I’ve got a rather smart model bus in my collection in the livery of Celtic Travel, the Llanidloes-based coach operator, which also operates a couple of bus services. One of the routes crosses into England – the X75 – running into Shrewsbury.
So what better on an autumnal day off to go border-hopping into the Welsh heartlands?
The X75 has it’s origins in Crosville’s D75. The erstwhile Welsh giant – which eventually morphed into Arriva Wales – ran the service from Shrewsbury, across the border into Welshpool, Newtown, and then Llanidloes. The same occurs today with Celtic’s X75, although a couple of trips extend to Llangurig and Rhayader.
Guess Your Bus Times…
I’m here for the 0930 departure from Amwythig (Welsh for “Shrewsbury”). I spy a Celtic Travel single decker parked up in the layover area, across the road from the bus station. It isn’t one of the smart vehicles I have the model of. Instead, it’s an 11 year old Enviro 300. There is no on-stand timetable, seemingly the result of vandalism – or it has simply fell off….
Spot-on 0930 it rolls out of its slumber and on to the stand. There are a handful of other takers, including a lady with an excitable dog. Predictably, I am the only one to offer cash.
After much punching of the ticket machine buttons, a Shrewsbury – Llanidloes return comes out at £12 for the 2-hours and a bit journey (although once across the border in Powys it becomes £8 for a day ticket).
We set off 5 minutes down, looping around some of Shrewsbury’s houses before we hit the open road. Our semi-old girl copes admirably with the speeds of the fast road. The excitable hound descends into a slumber under its owner’s seat.
We acquire a few more takers, but this is a huge mass of green fields, until, after three quarters of an hour, we arrive into Welshpool (or “Y Trallwng” in the native’s language). We’re running continuously around 5-7 minutes late, but this doesn’t seem to bother anyone. After a loop around the Town’s one-way system, we’ve lost some travellers and gained a few new ones, as we again run out through the gorgeous countryside, with mist covering the distant Welsh hills and fields of cows chewing the cud, watching us fly past with seemingly little interest.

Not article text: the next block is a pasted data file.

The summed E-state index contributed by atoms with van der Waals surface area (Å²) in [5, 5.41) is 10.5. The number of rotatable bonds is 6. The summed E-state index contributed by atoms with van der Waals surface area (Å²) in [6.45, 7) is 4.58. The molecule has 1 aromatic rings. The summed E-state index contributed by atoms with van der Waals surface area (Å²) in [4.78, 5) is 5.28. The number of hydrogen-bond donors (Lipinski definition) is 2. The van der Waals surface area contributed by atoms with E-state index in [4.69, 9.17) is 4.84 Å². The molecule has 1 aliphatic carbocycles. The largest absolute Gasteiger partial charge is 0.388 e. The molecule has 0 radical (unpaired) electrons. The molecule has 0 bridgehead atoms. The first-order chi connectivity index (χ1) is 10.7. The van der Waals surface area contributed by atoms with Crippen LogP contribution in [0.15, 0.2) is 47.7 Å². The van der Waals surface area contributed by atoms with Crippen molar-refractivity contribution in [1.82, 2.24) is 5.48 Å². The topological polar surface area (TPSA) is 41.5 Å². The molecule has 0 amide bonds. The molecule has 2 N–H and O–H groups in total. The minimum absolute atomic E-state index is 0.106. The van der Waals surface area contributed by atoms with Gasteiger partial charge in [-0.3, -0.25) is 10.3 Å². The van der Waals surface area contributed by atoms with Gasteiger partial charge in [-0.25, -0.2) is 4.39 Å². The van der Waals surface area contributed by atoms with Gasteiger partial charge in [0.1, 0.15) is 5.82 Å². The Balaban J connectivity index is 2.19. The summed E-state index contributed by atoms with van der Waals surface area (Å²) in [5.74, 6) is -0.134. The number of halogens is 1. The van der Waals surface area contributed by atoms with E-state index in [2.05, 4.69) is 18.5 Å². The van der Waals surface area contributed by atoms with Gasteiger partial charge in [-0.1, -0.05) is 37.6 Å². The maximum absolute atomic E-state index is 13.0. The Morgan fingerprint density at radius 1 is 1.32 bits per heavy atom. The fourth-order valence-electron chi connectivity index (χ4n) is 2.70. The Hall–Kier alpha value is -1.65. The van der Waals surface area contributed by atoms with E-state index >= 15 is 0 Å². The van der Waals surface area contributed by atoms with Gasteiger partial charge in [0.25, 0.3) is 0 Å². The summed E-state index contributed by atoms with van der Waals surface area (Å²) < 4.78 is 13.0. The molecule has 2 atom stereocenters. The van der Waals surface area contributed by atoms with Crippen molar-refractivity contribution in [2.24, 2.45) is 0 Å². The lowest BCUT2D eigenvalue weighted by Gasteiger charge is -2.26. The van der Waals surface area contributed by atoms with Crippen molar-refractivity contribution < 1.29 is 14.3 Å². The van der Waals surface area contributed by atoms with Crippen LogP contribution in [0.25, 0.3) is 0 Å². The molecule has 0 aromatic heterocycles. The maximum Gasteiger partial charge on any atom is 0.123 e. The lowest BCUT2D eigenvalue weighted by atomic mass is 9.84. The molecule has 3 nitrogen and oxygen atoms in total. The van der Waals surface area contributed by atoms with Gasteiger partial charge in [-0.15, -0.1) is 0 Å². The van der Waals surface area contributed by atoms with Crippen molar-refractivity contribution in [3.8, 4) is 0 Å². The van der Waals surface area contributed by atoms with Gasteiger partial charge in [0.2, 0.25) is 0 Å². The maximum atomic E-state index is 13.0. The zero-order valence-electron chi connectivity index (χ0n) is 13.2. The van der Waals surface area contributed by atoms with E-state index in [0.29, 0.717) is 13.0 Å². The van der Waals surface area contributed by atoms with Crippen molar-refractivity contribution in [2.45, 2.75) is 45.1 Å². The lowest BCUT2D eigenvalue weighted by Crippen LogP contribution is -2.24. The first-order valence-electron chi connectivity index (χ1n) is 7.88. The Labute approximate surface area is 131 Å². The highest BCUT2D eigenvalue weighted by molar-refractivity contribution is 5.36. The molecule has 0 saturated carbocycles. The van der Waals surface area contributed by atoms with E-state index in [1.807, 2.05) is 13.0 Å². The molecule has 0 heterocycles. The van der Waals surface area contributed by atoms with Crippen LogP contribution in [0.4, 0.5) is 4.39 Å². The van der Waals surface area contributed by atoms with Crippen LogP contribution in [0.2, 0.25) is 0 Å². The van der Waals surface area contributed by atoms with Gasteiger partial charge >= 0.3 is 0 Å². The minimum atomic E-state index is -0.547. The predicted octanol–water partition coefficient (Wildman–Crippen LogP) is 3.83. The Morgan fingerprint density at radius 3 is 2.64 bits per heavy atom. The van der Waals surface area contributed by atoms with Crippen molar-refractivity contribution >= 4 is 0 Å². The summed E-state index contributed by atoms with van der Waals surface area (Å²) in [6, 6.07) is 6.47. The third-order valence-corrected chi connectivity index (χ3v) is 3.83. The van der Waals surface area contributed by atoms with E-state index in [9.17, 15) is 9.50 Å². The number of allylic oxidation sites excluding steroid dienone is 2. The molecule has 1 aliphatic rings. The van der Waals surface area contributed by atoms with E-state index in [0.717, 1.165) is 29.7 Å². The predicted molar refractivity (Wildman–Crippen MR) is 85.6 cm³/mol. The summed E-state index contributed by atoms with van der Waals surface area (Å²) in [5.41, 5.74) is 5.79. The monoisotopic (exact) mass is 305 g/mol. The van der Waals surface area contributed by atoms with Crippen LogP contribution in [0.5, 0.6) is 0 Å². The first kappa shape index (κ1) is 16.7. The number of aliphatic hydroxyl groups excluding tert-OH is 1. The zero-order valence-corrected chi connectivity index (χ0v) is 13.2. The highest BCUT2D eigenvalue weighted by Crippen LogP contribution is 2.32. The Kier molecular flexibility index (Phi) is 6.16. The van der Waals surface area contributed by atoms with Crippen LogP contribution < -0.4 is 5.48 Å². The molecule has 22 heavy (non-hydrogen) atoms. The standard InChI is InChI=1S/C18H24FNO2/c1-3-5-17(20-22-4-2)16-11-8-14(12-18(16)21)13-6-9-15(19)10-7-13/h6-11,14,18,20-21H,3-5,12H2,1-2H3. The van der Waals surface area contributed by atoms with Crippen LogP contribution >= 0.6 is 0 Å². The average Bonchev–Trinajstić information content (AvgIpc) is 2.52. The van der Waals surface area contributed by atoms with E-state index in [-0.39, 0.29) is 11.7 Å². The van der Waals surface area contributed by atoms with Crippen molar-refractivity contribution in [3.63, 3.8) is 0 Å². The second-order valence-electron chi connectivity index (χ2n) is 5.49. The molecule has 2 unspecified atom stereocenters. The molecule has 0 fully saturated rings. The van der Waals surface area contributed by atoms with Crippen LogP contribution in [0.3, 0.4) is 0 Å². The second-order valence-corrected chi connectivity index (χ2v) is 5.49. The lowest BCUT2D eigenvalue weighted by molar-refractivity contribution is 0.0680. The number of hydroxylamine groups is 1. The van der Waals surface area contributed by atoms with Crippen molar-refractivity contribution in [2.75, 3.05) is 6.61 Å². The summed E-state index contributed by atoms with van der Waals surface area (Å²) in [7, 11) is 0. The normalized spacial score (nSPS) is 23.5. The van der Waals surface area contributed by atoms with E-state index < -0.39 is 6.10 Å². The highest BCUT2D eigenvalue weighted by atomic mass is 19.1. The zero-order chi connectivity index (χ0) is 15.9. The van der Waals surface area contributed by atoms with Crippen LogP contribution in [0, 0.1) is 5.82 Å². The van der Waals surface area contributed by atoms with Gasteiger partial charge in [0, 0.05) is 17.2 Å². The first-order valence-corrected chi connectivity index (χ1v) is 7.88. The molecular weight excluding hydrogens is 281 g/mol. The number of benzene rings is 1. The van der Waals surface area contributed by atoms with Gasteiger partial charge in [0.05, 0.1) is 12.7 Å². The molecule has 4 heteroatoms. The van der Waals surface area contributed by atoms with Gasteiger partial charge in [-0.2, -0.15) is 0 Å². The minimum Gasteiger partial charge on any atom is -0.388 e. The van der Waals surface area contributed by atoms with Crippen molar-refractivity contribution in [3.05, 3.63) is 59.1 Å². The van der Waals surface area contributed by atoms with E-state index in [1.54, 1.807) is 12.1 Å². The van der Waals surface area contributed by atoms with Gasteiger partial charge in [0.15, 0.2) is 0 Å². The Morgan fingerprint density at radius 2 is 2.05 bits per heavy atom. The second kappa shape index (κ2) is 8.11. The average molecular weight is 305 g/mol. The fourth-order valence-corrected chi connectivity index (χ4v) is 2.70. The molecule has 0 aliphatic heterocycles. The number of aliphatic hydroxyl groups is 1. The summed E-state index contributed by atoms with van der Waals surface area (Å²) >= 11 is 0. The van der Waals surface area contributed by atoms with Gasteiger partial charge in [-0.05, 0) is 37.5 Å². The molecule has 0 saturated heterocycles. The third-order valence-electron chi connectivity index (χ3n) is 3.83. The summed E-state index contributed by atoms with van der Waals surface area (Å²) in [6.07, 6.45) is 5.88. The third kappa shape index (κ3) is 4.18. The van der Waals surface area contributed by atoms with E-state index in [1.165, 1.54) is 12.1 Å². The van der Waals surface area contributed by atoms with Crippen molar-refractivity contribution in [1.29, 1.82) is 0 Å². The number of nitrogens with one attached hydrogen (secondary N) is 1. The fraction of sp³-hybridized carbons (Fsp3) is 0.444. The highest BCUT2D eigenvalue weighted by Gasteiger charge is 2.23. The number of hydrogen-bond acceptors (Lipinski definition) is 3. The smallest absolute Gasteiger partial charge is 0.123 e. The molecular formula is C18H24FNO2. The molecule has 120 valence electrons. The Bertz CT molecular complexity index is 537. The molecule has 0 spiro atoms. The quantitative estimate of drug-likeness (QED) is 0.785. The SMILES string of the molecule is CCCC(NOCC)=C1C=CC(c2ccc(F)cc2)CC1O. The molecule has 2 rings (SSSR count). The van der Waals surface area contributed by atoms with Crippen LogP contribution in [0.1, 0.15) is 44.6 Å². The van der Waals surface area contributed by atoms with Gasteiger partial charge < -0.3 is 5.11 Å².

We divert occasionally from the main drag to serve small settlements such as Berriew (Aberriw) where our driver obviously knows the location of the public conveniences, as he temporarily bolts out of the cab, returning moments later looking a much happier man.
The Orange Brigade…
Then it’s back to the main drag of the A483 and Newtown (“Y Drenewydd”), where our approach is delayed into the tiny bus station by a gaggle of tabarded officials which show “GB Rally”. A quick conversation takes place between one such oranged-up official and our man at the wheel, before we serve our stand. Here, we gain 10 new folk.
There is a timetabled 10-minute recovery here, but we’re straight out and thus back on time.
Then we divert again from the main road into Caersws, where the streets are narrow, the parked cars are plentiful, and progress is, well, “demanding”. Our man has obviously done it plenty of times before, but there is much reversing from oncoming cars to avoid stalemate, especially at the picturesque bridge into the town, where there ain’t room in this town for our bus and anything else. Two fishermen, almost waist-deep in the River Severn with rods observe our progress.